I haven't come across an Epson (or any) inkjet that didn't print well for quite some time. The ET-4700 is certainly no exception.
The text samples I printed showed well-shaped, highly legible characters down to about 6 points, which is more than acceptable for most home and small office applications—including those where you need to put your best foot forward.
My test Excel graphs and spreadsheets printed with solid dark fills and backgrounds, as well as gradient fills that flowed evenly from color to color or from light to dark and back again. Hairlines (rules under 1 point) and other intricate details reproduced superbly, and colors were bright and accurate.
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The 4-by-6-inch and 8-by-10-inch photos I printed also showed brilliant, vibrant, and accurate colors. Detail, too, was excellent. To be sure, the four-color ET-4700's images are not up to the same standard as a five- or six-ink Epson or Canon consumer photo printer, but they're easily good enough for embedding in your business reports, handouts, and other promotional material.
Epson's EcoTank and Canon's MegaTank and HP's Smart Tank Plus AIOs all deliver essentially the same cost per page of 0.3 cent for a monochrome page and 0.9 cent for a color one. Brother's INKvestment Tank models, including the MFC-J805DW, are more expensive, at about a penny per black page and just under a nickel for color.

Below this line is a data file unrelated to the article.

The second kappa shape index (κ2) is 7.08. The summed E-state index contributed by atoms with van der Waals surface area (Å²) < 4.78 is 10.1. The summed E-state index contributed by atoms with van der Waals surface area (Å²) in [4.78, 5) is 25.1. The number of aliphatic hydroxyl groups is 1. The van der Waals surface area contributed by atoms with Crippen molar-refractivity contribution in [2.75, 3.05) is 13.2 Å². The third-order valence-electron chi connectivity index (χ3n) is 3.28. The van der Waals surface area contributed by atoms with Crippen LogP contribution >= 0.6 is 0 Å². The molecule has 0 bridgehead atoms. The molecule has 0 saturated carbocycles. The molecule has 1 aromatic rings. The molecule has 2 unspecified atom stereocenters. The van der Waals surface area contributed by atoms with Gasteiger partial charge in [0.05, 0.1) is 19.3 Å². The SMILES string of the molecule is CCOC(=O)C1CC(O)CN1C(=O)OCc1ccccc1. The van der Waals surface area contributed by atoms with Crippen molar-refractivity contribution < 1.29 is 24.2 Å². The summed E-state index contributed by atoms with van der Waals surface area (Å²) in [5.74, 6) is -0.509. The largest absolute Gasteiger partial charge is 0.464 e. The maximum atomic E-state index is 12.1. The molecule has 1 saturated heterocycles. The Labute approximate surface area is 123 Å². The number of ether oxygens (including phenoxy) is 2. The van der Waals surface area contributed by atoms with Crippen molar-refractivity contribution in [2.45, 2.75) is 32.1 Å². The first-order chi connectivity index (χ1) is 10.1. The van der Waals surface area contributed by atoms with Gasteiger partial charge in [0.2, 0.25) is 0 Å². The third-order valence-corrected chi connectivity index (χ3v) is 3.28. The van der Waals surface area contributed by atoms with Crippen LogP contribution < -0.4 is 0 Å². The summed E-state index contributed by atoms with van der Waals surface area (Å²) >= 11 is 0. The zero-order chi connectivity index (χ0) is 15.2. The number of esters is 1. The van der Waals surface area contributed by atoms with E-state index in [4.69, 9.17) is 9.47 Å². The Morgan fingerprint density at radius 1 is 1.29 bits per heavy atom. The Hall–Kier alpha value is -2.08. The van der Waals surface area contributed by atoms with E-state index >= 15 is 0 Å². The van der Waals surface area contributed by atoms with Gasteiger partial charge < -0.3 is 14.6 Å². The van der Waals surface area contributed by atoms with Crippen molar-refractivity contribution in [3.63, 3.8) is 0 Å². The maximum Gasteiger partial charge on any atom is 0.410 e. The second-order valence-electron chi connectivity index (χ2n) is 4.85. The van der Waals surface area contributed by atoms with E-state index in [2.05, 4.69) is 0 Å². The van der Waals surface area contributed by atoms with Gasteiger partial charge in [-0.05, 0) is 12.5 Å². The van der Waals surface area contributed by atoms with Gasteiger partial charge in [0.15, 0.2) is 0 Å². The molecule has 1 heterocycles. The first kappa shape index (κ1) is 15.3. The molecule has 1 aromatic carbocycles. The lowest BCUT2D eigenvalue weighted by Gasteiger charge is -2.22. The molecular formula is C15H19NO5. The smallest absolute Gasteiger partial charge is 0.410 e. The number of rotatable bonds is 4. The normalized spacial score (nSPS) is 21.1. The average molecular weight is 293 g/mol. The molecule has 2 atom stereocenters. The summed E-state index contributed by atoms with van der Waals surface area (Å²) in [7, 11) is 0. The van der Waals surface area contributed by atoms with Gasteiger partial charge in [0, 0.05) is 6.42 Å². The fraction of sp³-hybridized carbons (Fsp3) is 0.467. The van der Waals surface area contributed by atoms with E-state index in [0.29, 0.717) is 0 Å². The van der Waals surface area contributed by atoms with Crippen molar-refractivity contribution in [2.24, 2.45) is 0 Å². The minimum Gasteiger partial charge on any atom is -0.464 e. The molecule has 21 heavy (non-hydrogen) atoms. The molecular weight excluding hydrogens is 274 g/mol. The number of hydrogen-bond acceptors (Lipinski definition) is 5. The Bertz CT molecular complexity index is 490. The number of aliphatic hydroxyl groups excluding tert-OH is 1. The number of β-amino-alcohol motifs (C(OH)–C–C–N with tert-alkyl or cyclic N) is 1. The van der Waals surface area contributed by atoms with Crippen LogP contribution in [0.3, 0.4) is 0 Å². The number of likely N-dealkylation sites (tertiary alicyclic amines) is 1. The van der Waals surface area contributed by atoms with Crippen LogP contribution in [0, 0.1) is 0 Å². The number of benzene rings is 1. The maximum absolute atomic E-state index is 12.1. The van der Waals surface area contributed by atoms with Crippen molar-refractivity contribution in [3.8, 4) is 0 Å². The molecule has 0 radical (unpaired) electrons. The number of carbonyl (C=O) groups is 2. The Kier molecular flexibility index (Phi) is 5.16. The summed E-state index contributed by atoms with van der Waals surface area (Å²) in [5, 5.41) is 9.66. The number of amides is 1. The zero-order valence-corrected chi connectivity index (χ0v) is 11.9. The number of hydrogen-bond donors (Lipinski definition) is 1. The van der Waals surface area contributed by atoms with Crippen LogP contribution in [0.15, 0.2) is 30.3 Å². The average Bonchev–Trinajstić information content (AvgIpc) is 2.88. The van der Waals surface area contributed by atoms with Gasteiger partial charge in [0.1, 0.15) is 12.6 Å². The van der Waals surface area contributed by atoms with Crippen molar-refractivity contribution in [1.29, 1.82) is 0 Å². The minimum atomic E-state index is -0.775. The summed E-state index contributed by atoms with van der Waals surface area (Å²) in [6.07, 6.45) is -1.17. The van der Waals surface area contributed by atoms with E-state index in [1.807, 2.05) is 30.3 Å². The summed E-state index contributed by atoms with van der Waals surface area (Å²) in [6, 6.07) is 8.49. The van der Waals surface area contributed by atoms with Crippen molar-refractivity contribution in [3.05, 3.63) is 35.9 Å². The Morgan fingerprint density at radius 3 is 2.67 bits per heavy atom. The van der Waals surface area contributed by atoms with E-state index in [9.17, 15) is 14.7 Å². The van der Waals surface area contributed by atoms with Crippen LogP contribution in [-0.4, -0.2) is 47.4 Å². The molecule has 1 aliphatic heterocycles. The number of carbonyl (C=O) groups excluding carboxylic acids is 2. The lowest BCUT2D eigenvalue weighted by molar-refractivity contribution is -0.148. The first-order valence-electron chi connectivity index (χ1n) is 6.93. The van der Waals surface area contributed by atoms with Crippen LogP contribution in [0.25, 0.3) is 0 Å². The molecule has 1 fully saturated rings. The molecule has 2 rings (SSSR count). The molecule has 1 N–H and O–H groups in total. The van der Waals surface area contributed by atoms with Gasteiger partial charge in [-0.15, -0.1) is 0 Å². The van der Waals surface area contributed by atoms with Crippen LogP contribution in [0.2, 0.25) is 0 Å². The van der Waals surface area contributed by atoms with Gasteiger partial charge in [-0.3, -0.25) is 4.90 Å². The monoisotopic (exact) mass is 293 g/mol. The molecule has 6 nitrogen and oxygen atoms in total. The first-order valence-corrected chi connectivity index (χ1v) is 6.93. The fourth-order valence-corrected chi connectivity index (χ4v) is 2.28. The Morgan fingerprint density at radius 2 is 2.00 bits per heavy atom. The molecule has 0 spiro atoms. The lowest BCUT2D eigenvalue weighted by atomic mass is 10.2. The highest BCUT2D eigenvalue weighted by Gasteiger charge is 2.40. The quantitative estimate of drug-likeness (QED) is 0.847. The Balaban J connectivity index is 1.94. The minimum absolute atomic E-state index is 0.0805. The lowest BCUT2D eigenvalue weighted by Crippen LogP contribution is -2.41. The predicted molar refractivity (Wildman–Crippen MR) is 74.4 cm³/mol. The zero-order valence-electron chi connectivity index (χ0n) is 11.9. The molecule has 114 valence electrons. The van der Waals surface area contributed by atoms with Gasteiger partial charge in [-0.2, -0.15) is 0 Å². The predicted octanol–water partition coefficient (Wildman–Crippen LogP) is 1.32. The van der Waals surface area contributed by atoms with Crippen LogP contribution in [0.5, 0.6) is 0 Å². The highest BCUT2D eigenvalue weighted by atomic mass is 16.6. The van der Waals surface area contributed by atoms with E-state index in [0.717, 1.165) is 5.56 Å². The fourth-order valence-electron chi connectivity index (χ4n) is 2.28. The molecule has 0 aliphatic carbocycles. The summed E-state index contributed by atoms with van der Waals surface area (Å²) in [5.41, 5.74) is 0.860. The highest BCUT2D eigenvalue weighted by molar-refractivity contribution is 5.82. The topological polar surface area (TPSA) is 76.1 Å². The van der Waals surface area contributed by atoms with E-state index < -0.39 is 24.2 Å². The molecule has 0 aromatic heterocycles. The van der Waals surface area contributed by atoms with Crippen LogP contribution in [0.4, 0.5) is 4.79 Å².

The issue for any bulk-ink printer is its operating costs versus purchase price. With these machines, you trade off speed, capacity, volume, and other features for lower running costs. In other words, an ink-cartridge printer with a feature set similar to the ET-4700's would typically cost you one-third to one-fifth as much up front.
The point? The ET-4700 and its ilk make sense only if you plan on printing and copying several hundred—say, 400 or more—pages each month. The more you print and copy—up to this model's 800-page recommended monthly print volume, that is—the greater the value, and the more sense a bulk-ink machine makes.
For the difference in list price between the EcoTank ET-4700 and our top pick, the ET-4760, you give up greater capacity, automatic two-sided printing, and a few other less notable convenience and productivity features. You do, however, get the same operating costs of under a penny per page. If you can do without the deluxe model's amenities, that $200-plus difference in price is a lot, making the ET-4700 a sensible alternative for printing and copying hundreds of pages each month for your small or home office.